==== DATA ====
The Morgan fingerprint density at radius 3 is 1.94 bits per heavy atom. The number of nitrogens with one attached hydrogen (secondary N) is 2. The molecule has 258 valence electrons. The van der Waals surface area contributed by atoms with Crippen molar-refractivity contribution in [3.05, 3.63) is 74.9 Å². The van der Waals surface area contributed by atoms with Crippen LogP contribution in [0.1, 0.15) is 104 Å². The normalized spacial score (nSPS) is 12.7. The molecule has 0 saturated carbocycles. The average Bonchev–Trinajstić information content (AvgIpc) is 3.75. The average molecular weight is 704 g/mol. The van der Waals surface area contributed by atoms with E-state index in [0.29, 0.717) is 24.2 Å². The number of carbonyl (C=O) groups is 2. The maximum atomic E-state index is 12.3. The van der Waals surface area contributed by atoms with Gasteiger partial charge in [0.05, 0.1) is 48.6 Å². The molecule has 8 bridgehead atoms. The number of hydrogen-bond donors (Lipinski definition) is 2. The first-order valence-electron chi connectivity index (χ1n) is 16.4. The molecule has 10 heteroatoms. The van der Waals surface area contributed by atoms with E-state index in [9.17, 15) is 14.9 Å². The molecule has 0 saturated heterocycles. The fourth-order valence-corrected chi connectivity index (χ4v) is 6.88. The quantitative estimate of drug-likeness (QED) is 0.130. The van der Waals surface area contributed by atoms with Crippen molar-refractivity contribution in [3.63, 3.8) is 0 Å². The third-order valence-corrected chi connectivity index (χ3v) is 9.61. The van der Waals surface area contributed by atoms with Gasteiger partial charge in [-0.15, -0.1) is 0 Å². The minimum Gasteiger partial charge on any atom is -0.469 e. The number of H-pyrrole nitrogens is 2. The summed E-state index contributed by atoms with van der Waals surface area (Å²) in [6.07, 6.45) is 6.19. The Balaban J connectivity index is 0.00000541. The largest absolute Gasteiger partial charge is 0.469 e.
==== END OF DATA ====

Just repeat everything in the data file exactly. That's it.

The Morgan fingerprint density at radius 3 is 1.94 bits per heavy atom. The number of nitrogens with one attached hydrogen (secondary N) is 2. The molecule has 258 valence electrons. The van der Waals surface area contributed by atoms with Crippen molar-refractivity contribution in [3.05, 3.63) is 74.9 Å². The van der Waals surface area contributed by atoms with Crippen LogP contribution in [0.1, 0.15) is 104 Å². The normalized spacial score (nSPS) is 12.7. The molecule has 0 saturated carbocycles. The average Bonchev–Trinajstić information content (AvgIpc) is 3.75. The average molecular weight is 704 g/mol. The van der Waals surface area contributed by atoms with E-state index in [0.29, 0.717) is 24.2 Å². The number of carbonyl (C=O) groups is 2. The maximum atomic E-state index is 12.3. The van der Waals surface area contributed by atoms with Gasteiger partial charge in [0.05, 0.1) is 48.6 Å². The molecule has 8 bridgehead atoms. The number of hydrogen-bond donors (Lipinski definition) is 2. The first-order valence-electron chi connectivity index (χ1n) is 16.4. The molecule has 10 heteroatoms. The van der Waals surface area contributed by atoms with E-state index in [9.17, 15) is 14.9 Å². The molecule has 0 saturated heterocycles. The fourth-order valence-corrected chi connectivity index (χ4v) is 6.88. The quantitative estimate of drug-likeness (QED) is 0.130. The van der Waals surface area contributed by atoms with Crippen molar-refractivity contribution in [3.63, 3.8) is 0 Å². The third-order valence-corrected chi connectivity index (χ3v) is 9.61. The van der Waals surface area contributed by atoms with Gasteiger partial charge in [-0.15, -0.1) is 0 Å². The minimum Gasteiger partial charge on any atom is -0.469 e. The number of H-pyrrole nitrogens is 2. The summed E-state index contributed by atoms with van der Waals surface area (Å²) in [6.07, 6.45) is 6.19. The Balaban J connectivity index is 0.00000541. The largest absolute Gasteiger partial charge is 0.469 e.